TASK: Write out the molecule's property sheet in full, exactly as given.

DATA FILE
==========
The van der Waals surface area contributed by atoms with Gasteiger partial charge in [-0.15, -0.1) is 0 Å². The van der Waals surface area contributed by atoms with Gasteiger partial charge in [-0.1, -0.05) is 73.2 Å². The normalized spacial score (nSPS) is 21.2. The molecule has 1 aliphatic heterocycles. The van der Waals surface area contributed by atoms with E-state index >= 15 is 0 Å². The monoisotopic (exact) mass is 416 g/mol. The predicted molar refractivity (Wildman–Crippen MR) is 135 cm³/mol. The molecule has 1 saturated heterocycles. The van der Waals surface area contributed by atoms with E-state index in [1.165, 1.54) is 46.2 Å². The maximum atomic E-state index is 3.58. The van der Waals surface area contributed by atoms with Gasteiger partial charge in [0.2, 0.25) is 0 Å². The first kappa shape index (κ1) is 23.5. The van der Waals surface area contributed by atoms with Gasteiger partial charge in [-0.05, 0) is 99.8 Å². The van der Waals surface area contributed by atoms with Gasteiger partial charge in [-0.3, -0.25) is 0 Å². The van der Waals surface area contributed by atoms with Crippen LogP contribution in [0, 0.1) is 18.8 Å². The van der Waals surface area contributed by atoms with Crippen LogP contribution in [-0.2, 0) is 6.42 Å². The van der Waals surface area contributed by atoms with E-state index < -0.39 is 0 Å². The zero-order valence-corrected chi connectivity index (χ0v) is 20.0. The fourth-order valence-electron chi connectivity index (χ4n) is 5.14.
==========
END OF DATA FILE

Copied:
The van der Waals surface area contributed by atoms with Gasteiger partial charge in [-0.15, -0.1) is 0 Å². The van der Waals surface area contributed by atoms with Gasteiger partial charge in [-0.1, -0.05) is 73.2 Å². The normalized spacial score (nSPS) is 21.2. The molecule has 1 aliphatic heterocycles. The van der Waals surface area contributed by atoms with E-state index >= 15 is 0 Å². The monoisotopic (exact) mass is 416 g/mol. The predicted molar refractivity (Wildman–Crippen MR) is 135 cm³/mol. The molecule has 1 saturated heterocycles. The van der Waals surface area contributed by atoms with E-state index in [1.165, 1.54) is 46.2 Å². The maximum atomic E-state index is 3.58. The van der Waals surface area contributed by atoms with Gasteiger partial charge in [0.2, 0.25) is 0 Å². The first kappa shape index (κ1) is 23.5. The van der Waals surface area contributed by atoms with Gasteiger partial charge in [-0.05, 0) is 99.8 Å². The van der Waals surface area contributed by atoms with Gasteiger partial charge in [-0.3, -0.25) is 0 Å². The van der Waals surface area contributed by atoms with Crippen LogP contribution in [0, 0.1) is 18.8 Å². The van der Waals surface area contributed by atoms with Crippen LogP contribution in [-0.2, 0) is 6.42 Å². The van der Waals surface area contributed by atoms with E-state index < -0.39 is 0 Å². The zero-order valence-corrected chi connectivity index (χ0v) is 20.0. The fourth-order valence-electron chi connectivity index (χ4n) is 5.14.